Building robust systems that collect and track data from an early stage can help businesses be prepared when raising debt, according to innovators with experience in asset and customer financing.
Innovators and entrepreneurs were exchanging ideas at a GIF-hosted workshop where they identified data related to unit economics, and on how assets are performing, as crucial for scaling – with all agreeing they need significant investment to be truly effective.
Attendees included representatives from GIF’s portfolio who are exploring solutions around asset or customer financing to grow their business and impact, investors, and development finance institutions that are already financing such activities or actively supporting this emerging space. Most representatives had experience in the smart metering business, specifically in settings where clients (utility companies, individuals, or households) are often unable to afford the upfront costs of smart meters, despite the benefits this technology can generate.
For utility companies, these benefits include increased capacity to collect revenues, and greater visibility over the distribution of water or energy services including the ability to identify theft or leaks/breakdowns. For individuals and households, the core benefit is the use of technology like Pay-As-You-Go for at-home water or energy, which allows them to prepay at any time, for any amount, and improve their household budget. This reduces the risk of disconnection due to missed payments and reduces the likelihood that disconnected residents will turn to unreliable, low-quality, expensive substitutes.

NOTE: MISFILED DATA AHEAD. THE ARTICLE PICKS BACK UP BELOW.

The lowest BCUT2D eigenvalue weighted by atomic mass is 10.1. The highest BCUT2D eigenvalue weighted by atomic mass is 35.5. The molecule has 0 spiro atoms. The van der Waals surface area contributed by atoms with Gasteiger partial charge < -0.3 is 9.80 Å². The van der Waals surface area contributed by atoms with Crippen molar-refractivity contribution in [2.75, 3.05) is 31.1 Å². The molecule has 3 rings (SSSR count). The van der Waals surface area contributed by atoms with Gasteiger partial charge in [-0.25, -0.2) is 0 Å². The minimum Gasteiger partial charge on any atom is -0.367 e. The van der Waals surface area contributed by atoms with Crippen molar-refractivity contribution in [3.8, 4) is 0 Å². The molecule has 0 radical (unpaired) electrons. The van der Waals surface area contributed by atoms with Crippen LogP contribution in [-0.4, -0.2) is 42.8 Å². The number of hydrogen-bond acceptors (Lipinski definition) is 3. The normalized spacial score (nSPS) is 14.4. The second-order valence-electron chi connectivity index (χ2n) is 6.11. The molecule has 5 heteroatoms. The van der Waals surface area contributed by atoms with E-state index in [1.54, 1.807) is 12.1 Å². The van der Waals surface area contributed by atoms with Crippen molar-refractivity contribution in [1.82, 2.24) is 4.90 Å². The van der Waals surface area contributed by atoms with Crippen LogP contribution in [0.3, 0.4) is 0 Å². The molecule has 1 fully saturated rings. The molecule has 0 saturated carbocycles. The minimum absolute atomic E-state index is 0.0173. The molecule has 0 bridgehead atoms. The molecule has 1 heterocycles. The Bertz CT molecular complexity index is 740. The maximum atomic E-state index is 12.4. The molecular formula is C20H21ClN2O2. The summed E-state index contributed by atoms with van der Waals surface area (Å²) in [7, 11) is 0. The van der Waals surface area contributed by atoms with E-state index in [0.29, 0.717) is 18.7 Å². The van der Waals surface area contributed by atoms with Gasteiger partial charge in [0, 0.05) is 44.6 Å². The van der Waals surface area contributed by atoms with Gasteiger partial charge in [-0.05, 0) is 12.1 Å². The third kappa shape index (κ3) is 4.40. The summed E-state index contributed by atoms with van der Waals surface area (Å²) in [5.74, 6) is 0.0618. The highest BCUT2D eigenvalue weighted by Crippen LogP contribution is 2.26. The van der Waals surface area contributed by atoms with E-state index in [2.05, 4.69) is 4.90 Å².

Risk management was a hot topic during the workshop, with all agreeing foreign exchange risk, scaling risk, and regulatory risk are common challenges. Grant financing early on to test a model was considered a huge positive if it does not distort the market or impact market expectations (if prices are subsidised).
When discussions turned to taking on debt financing for the first time, innovators recommended starting small to demonstrate clients’ ability to repay. Many said the key is to adapt the financing to the needs of the business model, or cash flow needs, and to have flexible lenders in place that offer the types of debt that can grow and evolve with a company.
The challenge of how to demonstrate evidence of impact on end users was raised by several attendees, given it can be difficult to show the positive impact of an innovation on end consumers when the clients are utility companies or distributors. One proposed solution was for innovators to work with the utility companies to gather data that demonstrates impact on the end-users — specifically around debt repayment and the timely payment of utility bills. It was noted that these outcomes should be straightforward to produce given they make up a huge part of the datasets gathered by utility companies.
The workshop was part of a series of learning events hosted by GIF. Startups from GIF’s portfolio were given the opportunity to engage with stakeholders and reinforce their asset or customer financing strategies; with GIF continuing to seek opportunities to support our partners who are developing activities related to asset financing – still an emerging finance mechanism for innovations with consumers in low-income countries – through venture support or follow-on funding, for example.
Registration is open for our next learning event on scaling agricultural innovations happening on 8 December 2021.
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